Kidney Diet Tips

Peritoneal Dialysis: 5 Tips to Increase Potassium

Potassium is a mineral that has an important role in our body. It helps to keep muscles and nerves working properly. One major muscle in the body is the heart. When potassium levels run too high or too low it can affect the way the heart beats. Keeping your potassium at a healthy level is important.

Potassium Blood Test Results Levels for Dialysis Patients*

  • Low              less than 3.5 mg/dL
  • Normal         3.5 to 5.5 mg/dL
  • High              5.6 to 6.0 mg/dL
  • Very high     6.0 mg/dL or higher

*The potassium range for non-dialysis kidney patients has a lower normal range of 3.5 to 5.0 mg/dL


Low potassium levels, called hypokalemia, may occur in peritoneal dialysis (PD) patients as PD treatments remove potassium more often than hemodialysis. Read “Peritoneal Dialysis: Need More Potassium?” for more information.

Hypokalemia may also occur when a person is not eating well for a period of time. With a low food and beverage intake, less potassium is consumed. Frequent vomiting or diarrhea may also cause your body to lose potassium. Use of certain diuretics, or water pills, will cause the body to lose potassium as well. All of these conditions may lead to a low level of potassium in the blood.

If you are experiencing hypokalemia, work with your nephrologist and renal dietitian to maintain a healthy potassium level. Here are five tips which may help increase potassium levels.

Include fruits and vegetables in your diet.

Fruits and vegetables vary in their potassium content. Work with your renal dietitian to determine how many servings of the higher-potassium fruits and vegetables you should include in your diet daily. 

High-potassium fruits include: bananas, cantaloupe, casaba melon, dates, dried fruit, guava, honeydew melon, kiwi, mango, nectarine, oranges, papaya, persimmons and prunes. 

High-potassium vegetables include: artichokes, avocado, bamboo shoots (fresh), dried beans (kidney lentils, lima, navy, pinto, soy), fresh beets, beet greens, chard, Chinese cabbage, kohlrabi, dried peas, pickles, potatoes, pumpkin, rutabagas, sauerkraut, cooked spinach, succotash, sweet potatoes, tomato (fresh, paste, puree, sauce) and fresh water chestnuts.

To view serving sizes of these fruits and vegetables, see Potassium and Peritoneal Dialysis.

Include dairy in your diet.

Milk and yogurt are high in potassium. Depending on your phosphorus and calcium blood levels, your renal dietitian will determine how much dairy may be included in your daily intake.

Choose protein food sources that are also high in potassium.

These include beef, pork, lamb, halibut, salmon, clams, swordfish, trout, scallops and sardines. Nuts and seeds also contain both protein and potassium. Here are a few recipes to enjoy:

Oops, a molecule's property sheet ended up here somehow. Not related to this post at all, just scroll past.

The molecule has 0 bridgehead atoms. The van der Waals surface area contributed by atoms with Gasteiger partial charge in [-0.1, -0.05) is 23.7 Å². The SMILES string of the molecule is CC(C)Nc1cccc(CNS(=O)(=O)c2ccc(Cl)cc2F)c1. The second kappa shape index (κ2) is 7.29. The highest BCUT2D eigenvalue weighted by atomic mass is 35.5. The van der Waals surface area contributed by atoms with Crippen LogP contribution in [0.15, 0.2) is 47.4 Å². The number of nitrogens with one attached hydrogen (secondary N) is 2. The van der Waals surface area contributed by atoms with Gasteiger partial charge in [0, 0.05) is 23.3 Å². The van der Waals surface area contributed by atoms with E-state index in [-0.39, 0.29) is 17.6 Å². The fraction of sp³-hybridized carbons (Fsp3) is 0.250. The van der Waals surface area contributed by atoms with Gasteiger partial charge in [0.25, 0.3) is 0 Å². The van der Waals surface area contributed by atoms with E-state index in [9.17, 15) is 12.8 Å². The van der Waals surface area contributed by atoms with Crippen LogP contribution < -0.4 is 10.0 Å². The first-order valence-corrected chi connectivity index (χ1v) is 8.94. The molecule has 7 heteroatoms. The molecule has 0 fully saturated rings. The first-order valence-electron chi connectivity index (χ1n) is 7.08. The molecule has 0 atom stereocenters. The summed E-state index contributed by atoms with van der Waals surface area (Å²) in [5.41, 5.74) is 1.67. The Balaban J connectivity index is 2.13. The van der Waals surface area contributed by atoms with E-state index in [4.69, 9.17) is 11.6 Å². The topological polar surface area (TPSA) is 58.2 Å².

Salmon fillet on a bed of arugula

Enjoy beverages high in potassium.

Orange juice, prune juice, carrot juice, low-sodium tomato juice and low-sodium vegetable juice are naturally high in potassium. There are many new juice blends and other beverages that are good sources of potassium available on the market. For example, coconut water is readily available at the grocery store. It is a high source of potassium and can be purchased pure or added to other fruit juices.

Add potassium.

Salt substitutes replace sodium with potassium to obtain the salty flavor. Use salt substitutes to flavor your food to help increase your potassium intake. Your doctor may prescribe a potassium supplement to aid in increasing your potassium levels. Your doctor may also choose a type of diuretic, or water pill, which will help your body keep potassium, allowing your potassium levels to increase.

Working with your health care team is key to maintaining your potassium levels within a healthy level. Your renal dietitian will help you determine how much of the above to include in your diet daily. Start a conversation with your health care team today.



Additional Kidney Diet Resources

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This article is for informational purposes only and is not a substitute for medical advice or treatment. Consult your physician and dietitian regarding your specific diagnosis, treatment, diet and health questions.

Carisa Ishimaru, RD, LDN

Carisa Ishimaru, RD, LDN

Carisa has been a registered dietitian for over 20 years. She is currently a Renal Dietitian for a Home Program which allows patients to do their dialysis at home via Peritoneal Dialysis or Home Hemodialysis. She is passionate about providing research-based information in a practical, easy to use format. Carisa enjoys cooking and baking healthful foods for her family and friends.